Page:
> especially for most debaters, is a pretty bad grade.  A 60 (which would be
> awarded if you gave someone a 26) is basically an F.  While a 26 certainly
> signals that you have to do a lot of work to get better, a 60
> potentially communicates that you failed at debate.
>
> I think that conceptualizing the point scale as a grade is making this
> someonewhat difficult, especially for instructors who ordinarily give at
> least an 80 unless work is "really bad."
>
>
>
>
> On Fri, Oct 9, 2009 at 6:45 PM, JP Lacy <lacyjp at wfu.edu> wrote:
>
>>  JP Lacy wrote:
>> > [Quick summary -- Judges should figure out the "community scale" & use
>> > it unless a tournament publishes other guidelines.]
>> >
>> >
>> > I'm not a numbers person at all. I'm also struggling like everyone
>> > else with the 100 point scale. My point assignment at GSU & Kentucky
>> > was basically lousy.
>> >
>> > My old scale:
>> >
>> > You cheated: 0
>> > Rude: 26
>> > Below average = 27.5
>> > Average = 28
>> > Clearing = 28.5
>> > Getting a top 10 speaker award = 29
>> > Getting a very high speaker award = 29.5
>> >
>> > I know, this scale is not optimal. Its inflated compared to most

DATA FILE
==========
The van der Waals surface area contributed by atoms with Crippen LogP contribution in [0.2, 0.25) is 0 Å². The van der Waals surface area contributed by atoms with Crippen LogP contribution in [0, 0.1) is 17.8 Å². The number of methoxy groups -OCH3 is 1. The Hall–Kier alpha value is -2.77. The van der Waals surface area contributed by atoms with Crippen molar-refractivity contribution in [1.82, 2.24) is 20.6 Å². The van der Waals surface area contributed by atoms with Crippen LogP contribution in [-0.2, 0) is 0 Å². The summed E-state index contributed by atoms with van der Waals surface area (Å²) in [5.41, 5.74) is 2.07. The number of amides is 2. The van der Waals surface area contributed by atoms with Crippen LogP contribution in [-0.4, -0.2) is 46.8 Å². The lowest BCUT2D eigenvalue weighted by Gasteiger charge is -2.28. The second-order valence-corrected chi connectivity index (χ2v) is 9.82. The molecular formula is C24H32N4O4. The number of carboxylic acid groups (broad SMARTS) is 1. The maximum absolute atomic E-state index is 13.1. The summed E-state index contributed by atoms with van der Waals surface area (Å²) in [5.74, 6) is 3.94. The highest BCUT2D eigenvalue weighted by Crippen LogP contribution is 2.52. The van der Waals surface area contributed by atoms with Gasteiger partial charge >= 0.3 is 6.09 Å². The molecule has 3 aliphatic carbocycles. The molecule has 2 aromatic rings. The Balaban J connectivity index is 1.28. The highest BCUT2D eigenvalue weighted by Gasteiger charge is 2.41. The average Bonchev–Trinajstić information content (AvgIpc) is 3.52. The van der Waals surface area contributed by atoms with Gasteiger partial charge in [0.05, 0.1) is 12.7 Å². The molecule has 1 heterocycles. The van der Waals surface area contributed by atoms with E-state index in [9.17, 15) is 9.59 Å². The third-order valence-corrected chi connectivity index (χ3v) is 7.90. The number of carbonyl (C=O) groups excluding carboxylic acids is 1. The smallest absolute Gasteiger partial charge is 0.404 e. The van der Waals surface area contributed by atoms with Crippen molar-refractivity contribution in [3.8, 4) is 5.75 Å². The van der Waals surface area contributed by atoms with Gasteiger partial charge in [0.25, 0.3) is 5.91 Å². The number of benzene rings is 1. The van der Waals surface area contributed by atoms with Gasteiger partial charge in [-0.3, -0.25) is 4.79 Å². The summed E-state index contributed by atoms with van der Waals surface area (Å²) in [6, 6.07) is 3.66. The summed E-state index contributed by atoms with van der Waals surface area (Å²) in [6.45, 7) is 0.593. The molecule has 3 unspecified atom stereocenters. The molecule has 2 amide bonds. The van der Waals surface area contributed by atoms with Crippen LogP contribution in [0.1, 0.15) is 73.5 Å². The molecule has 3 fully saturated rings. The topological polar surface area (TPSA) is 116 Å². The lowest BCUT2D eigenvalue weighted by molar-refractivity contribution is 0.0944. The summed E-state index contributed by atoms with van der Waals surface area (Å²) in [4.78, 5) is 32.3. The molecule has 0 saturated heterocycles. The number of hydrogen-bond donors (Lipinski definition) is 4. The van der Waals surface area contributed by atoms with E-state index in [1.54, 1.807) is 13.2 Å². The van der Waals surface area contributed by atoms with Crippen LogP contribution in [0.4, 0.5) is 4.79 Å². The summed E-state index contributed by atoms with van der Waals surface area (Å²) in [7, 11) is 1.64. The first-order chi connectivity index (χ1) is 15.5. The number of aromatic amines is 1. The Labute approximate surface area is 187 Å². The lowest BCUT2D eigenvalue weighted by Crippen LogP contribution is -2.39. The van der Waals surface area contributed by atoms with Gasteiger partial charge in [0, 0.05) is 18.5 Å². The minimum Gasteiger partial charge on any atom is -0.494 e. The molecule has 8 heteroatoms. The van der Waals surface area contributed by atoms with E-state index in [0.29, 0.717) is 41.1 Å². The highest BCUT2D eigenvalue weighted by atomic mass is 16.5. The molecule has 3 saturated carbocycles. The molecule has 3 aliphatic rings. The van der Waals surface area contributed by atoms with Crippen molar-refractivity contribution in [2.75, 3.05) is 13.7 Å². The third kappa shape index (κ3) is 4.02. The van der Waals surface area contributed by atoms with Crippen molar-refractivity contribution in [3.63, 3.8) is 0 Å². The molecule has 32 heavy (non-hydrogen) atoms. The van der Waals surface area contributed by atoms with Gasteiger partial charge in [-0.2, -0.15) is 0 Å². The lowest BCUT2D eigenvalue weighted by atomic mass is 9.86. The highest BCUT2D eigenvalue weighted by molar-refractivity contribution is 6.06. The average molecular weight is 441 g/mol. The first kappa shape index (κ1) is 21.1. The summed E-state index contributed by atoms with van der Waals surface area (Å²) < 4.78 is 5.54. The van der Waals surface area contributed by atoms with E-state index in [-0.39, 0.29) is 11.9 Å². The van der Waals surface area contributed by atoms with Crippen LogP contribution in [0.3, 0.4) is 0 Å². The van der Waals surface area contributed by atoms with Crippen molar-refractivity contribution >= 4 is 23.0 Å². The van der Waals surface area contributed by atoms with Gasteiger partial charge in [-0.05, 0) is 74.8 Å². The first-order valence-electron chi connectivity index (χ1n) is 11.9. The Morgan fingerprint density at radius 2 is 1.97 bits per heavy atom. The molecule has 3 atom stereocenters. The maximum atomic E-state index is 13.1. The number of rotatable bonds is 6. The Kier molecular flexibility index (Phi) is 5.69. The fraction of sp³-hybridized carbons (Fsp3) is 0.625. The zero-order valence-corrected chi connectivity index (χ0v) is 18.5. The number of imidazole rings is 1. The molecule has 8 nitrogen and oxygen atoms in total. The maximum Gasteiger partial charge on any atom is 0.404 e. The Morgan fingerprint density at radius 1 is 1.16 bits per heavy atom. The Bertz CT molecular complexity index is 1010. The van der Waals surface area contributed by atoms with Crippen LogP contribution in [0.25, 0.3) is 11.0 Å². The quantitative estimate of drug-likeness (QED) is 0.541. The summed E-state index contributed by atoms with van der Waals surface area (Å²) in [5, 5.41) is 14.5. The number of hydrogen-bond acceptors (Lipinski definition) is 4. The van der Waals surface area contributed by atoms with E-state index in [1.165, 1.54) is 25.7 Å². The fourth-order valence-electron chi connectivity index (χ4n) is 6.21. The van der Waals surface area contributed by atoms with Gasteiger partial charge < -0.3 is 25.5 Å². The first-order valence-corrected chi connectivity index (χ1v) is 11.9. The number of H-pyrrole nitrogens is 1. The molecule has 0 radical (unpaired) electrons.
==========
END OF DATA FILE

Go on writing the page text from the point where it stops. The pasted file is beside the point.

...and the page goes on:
>> > judges, but I don't like being a spoiler.
>> >
>> > Just for fun, I translated my old scale into a 100 point scale. I used
>> > division to do it.
>> >
>> > Translation of my old scale using math:
>> >
>> > Below average = 92
>> > Average = 93
>> > Clearing = 95
>> > Getting a top 10 speaker award = 97
>> > Getting a very high speaker award = 98
>> >
>> > Ugh!! That scale is just as bad as the old broken 5 point scale
>> > (27.5-29.5)
>> >
>> > We all know the old scale isn't very good: The important distinctions
>> > (The ones between teams clearing & not, and the ones between the top
>> > speakers) are basically statistical "noise."
>> >
>> > So, the 100 point scale is better.
>> >
>> > I'm a fan of following the judging pool when it comes to points. I
>> > don't think its fair to do otherwise. That does not mean "if you got
>> > good points before, you get them from me." That does mean if your